Restoration of Catherine de Medici’s
Priceless Valois Tapestries
By Jana Soeldner Danger
The eight sixteenth-century tapestries representing Catherine de Medici and her family observing courtly festivities, collectively known as The Valois Tapestries, are amongst the most important Renaissance tapestries surviving today,” said Elizabeth Cleland, Associate Curator, Department of European Sculpture and Decorative Arts, The Metropolitan Museum of Art, New York. “Probably springing from the imagination of the celebrated court artist at Fontainebleau, Antoine Caron, the tapestries were certainly created in Brussels, the most admired weaving center in the sixteenth century. Their designs enjoy a cleverly playful spatial complexity, uniting distant panoramas with figures so close to the picture plane, and so carefully observed, that they seem to inhabit the actual rather than the woven realm. In these tapestries, the subtle twist of a head or sight-line of a glance, balances the bombast of spectacle viewed from afar. In their subject matter, The Valois Tapestries capture the pageantry and excess of the French court; amongst the protagonists depicted is a veritable portrait gallery of the royal family of France. Their monumental scale (each piece over 14 square metres) epitomizes this monumental art form at its most audacious. Woven only once, this is the unique edition of this extraordinary series.”
Catherine de Medici
She was married at the age of 14 to a man who largely ignored her, instead showering favors and attention on his mistress. As a result of that marriage, however, she became queen of France during a time of complex political alliances. And after her husband died of complications from a jousting match, she wore widows’ weeds for the rest of her life.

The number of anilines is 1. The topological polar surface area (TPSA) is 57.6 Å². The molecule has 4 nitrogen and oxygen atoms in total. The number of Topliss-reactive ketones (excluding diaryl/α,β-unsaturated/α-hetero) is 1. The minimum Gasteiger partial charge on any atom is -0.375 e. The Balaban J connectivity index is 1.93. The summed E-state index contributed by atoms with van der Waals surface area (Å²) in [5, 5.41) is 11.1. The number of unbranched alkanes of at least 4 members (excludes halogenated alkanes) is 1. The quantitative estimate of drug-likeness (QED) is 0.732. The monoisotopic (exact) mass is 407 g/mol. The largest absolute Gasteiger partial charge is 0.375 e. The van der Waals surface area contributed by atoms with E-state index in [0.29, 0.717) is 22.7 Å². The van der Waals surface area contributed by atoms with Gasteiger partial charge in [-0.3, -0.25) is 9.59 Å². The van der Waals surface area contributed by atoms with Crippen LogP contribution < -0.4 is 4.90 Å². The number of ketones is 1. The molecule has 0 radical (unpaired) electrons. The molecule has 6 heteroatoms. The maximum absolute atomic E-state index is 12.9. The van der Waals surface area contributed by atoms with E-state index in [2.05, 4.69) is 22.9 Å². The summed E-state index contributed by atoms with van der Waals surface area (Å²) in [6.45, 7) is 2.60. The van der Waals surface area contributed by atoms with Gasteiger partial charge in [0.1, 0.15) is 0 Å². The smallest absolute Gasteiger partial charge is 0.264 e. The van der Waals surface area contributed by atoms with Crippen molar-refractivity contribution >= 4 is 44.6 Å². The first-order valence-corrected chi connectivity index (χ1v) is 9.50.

Infertility plagued her for years, but eventually she gave birth to 10 children. Three of them became kings who reigned in an era of civil and religious warfare. They looked to her for policy and decision-making, giving her enormous political power. But it also earned her blame for ruthless persecutions carried out during those reigns, including a weeklong slaughter of thousands of Huguenots, or French protestants.
A Fascinating Figure
Catherine de Medici is a fascinating historical figure, and a celebrated and precious tapestry series, part of the Uffizi Gallery collection in Florence, Italy, which offers a glimpse of the world in which she lived. The eight Valois Tapestries, woven with wool, silk, silver and silver gilt (gold-plated silver) threads, depict feasts Catherine held at her French court between the years of 1564 and 1573 when the Renaissance was in full bloom, as well as other entertainment festivities. In seven of the eight tapestries, Catherine is shown in her black mourning gowns.
Historians believe Catherine commissioned the tapestries to present to her granddaughter, Christina of Lorraine, as a dowry when the girl married the Grand Duke Ferdinando de Medici, said Maria Vittoria Colonna Rimbotti, president of Friends of the Uffizi in Florence. It is fortunate that the tapestries were taken to Italy, because it prevented them from almost certain destruction during the violence of the French Revolution, she added. “France lost so much art during the revolution. But because these had gone to Florence, they were protected.”